Description of Hike: The trail was well maintained when we did this hike to Los Pinos Peak in the Cleveland National Forest. This out and back hike is also the shortest rout to the top of the 4,510 foot Los Pinos Peak. The main divide road from the fork up, is pretty steep. If the gate is open, make sure to be on the lookout for any vehicles on the road if you are hiking. You will follow the main divide road up until the Los Pinos Saddle, where the trail flattens a little bit. There are also a number of posts in this section and an area that looks like there is parking. The picture for this paragraph is where the main divide road flattens out and you will make a left onto the Los Pinos Trail. The Los Pinos trail has a marker and is close to the intersection with the Trabuco Trail which heads down into Trabuco Canyon, make sure you take the Los Pinos Trail which heads up. After turning onto the Los Pinos trail, you have a section of uphill hiking to the false summit before Los Pinos Peak. You will have to follow the ridge-line trail down the backside of the false summit and then back up the actual peak, which has a summit registry and a US Geological Survey marker. 

Further Thoughts: This was an amazing hike in the snow on our local Santa Ana Mountains. Ashley and I had not planned on going hiking this day, but after seeing the snow on the Santa Ana Mountains we both decided to go hiking and Ashley's mom joined us for the hike. The snow level was down to around 3,000 feet the night before the hike, with most of the good snow being above the 4,000 foot mark, where they got 3 - 4 inches of snow. The peaks above 5,000 feet probably got about 6 inches of snow possibly more in certain locations. 

We had a great time hiking in the fresh powder that had fallen the night before and we only saw a couple of other hikers out in the area that had the same idea as we did. The temperatures when we were hiking were about 40 degrees, with a significant wind chill that developed during the hike due to increasing winds. The trail offers amazing views of Orange County, the Inland Empire, Mt. San Gorgonio, Mt. San Jacinto, the Pacific Ocean, and much more. At the Summit of Los Pinos, it is a true top of the world experience and is a must do day hike near Orange County.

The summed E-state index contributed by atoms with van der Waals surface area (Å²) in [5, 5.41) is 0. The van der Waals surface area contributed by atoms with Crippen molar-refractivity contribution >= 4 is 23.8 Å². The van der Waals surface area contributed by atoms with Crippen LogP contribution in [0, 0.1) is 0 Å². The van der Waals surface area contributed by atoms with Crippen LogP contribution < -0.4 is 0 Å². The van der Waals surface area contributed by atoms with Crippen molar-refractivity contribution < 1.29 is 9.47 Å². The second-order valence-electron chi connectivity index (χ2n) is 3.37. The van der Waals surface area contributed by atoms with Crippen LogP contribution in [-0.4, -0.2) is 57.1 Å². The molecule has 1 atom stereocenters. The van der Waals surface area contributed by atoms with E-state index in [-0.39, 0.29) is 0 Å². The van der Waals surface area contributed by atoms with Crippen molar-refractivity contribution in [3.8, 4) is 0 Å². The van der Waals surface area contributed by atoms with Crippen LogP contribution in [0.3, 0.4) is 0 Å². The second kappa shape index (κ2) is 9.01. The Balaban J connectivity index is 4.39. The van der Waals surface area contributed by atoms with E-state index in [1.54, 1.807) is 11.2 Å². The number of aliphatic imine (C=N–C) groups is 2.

Once you reach an elevation above 4,000 feet you begin to have a lot more pine trees in the Santa Ana Mountains. It is always amazing to see the change in the flora of the area. During the summer time, make sure to wear plenty of sunscreen and bring plenty of water, as this section of the main divide road offers very little shade. Once you reach the Los Pinos Trail there is a little more shade in sections due to the prevalence of pine trees on the north facing slopes of the higher sections of the Santa Ana Mountains. 

RatingElevation Gain: 1,000 feet (Moderate), Distance: 5.2 Miles Roundtrip (Moderate). From the shortened version: Elevation Gain: 420 feet (Easy), Distance: 1.9 Miles Roundtrip (Easy)

Time to Complete Hike: 2 - 3 hours. Shortened Version: 1 - 1.5 hours. 


Los Pinos Peak Via Main Divide Road (This Post)

View Los Pinos Hike Via Main Divide in a larger map

1 comment:

  1. My wife and I made our way up from San Diego today to hike through Bear Canyon. Wish we would have gotten around to hiking in the snow though :)

    On a side note, I noticed the trails around this area on to be lacking. You might consider using your extensive GPS tracks to touch up the map and make the lives of hikers like us a bit easier :)


Ashley and I encourage and welcome our readers to submit comments about their experiences on the trails we have posted on our blog or about their own hiking experiences in general.